Key words :
It's not just about Climate Change
21 Dec, 2009 07:46 pm
This past week delegates from 192 countries descended upon historic Copenhagen to tackle the one of the most divisive issue of our times: how to limit the potentially disastrous impacts of Climate Change. The major stumbling bloc of course was the fact that, while the consequences of global warming are global in nature, the problem of greenhouse gas emissions is not. Canada's emissions equal those of the entire continent of Africa. Although China has surpassed the United States in terms of total emissions, when we look at emissions per capita, China pales in comparison to the United States. It is clear that the problem of greenhouse gas emissions is the problem of a few industrialized countries that produce the vast majority of these greenhouse gases.
While the urgency for change is perhaps subdued in the industrialized countries due to their economic capacity to deal with potential disasters, time is of the essence for the impoverished “innocent bystanders” found in parts of the world such as Africa, small island nations, most of South America etcetera. Obvious repercussions such as flooding, drought and rising water levels threaten the livelihood of billions of people. Somewhat less obvious are the loss of biodiversity depriving these people from their primary source of medical treatment, environmental refugees whose habitat is no longer capable of supporting them and a loss of culture and way of life due to environmental change. These less talked about consequences are equally disconcerting but just as difficult to resolve.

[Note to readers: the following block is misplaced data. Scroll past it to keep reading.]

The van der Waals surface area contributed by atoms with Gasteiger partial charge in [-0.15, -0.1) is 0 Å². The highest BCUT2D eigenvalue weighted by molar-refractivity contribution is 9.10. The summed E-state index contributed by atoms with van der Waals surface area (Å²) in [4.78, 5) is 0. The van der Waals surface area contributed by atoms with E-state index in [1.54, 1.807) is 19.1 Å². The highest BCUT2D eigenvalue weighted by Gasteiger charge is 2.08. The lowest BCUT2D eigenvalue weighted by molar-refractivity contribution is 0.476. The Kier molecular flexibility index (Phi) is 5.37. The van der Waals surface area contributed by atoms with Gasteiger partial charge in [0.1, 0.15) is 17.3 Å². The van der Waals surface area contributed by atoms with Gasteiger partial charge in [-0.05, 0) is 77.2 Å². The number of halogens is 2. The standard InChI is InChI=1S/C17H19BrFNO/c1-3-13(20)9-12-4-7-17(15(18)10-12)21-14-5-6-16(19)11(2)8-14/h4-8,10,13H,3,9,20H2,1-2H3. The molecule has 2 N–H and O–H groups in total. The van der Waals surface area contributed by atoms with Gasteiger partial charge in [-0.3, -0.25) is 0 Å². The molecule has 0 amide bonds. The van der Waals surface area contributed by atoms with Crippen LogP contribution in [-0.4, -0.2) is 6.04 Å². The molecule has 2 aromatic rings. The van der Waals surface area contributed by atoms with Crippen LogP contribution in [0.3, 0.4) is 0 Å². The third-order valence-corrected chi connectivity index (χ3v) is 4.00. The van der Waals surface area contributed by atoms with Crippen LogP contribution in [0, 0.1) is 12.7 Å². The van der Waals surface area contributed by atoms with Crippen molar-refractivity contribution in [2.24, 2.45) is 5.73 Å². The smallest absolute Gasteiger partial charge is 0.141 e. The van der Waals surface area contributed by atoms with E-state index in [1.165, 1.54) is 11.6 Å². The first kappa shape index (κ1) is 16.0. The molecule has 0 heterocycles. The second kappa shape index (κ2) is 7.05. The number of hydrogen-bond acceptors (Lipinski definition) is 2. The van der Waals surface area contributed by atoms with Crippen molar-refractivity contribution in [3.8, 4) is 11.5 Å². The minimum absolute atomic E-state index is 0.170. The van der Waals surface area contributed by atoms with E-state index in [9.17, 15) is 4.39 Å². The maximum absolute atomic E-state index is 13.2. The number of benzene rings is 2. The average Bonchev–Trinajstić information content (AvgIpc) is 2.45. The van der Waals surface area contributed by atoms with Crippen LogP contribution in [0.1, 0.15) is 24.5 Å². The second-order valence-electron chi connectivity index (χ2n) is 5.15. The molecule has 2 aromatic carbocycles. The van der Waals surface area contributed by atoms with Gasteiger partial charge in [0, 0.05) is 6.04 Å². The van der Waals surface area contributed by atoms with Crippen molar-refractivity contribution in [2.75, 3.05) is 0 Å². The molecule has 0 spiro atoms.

The case of the Inuit in Canada’s arctic is the perfect example of how interrelated the global human community really is. The Inuit were one of the first people to raise the alarm of Climate Change decades ago. No one can really argue that these people are significant contributors to Climate Change yet their livelihoods, homes, culture and way of life are severely threatened by Climate Change as well as the amount of heavy metals and other toxic substances found in their bodies transported there by wind and water currents from other parts of the words where these substances are produced.
It is this “do on to others as you would have them do on to you” philosophy, present in virtually all the various spiritual beliefs around the world, that was noticeably absent in Copenhagen. This type of short-sightedness can also be observed in the fact that reduction targets for greenhouse gases are almost university connected to Climate Change when in reality that are plenty of other reasons to reduce these gases such as their impact on human health. Dr. Mark Jacobson from the Stanford Department of Civil and Environmental Engineering recently published a study that shows the impact of some of these gases on human respiratory health, the United States Supreme Court has found the carbon dioxide meets the broad definition of an air pollutant under the Clean Air Act and Kansas rejected a coal plant solely on the potential health risks of carbon dioxide.
To be fair it is rare that concrete legal obligations on the international arena are produced under the lens of the global mass media and various activist groups. These public negotiations are often highly politicised and more about posturing between the various parties than finding true solutions to the problem at hand. The real negotiations take place in back rooms, far away for the watchful eye of the media and the global citizenry. This of course is understandable and hence the real impact of the Copenhagen negotiations will be seen in the next few months as negotiators continue their work in private. The hope is that by the time the next meeting takes place in Mexico, these private negotiations will lead to concrete, binding public obligations on the part of the world’s greatest polluters.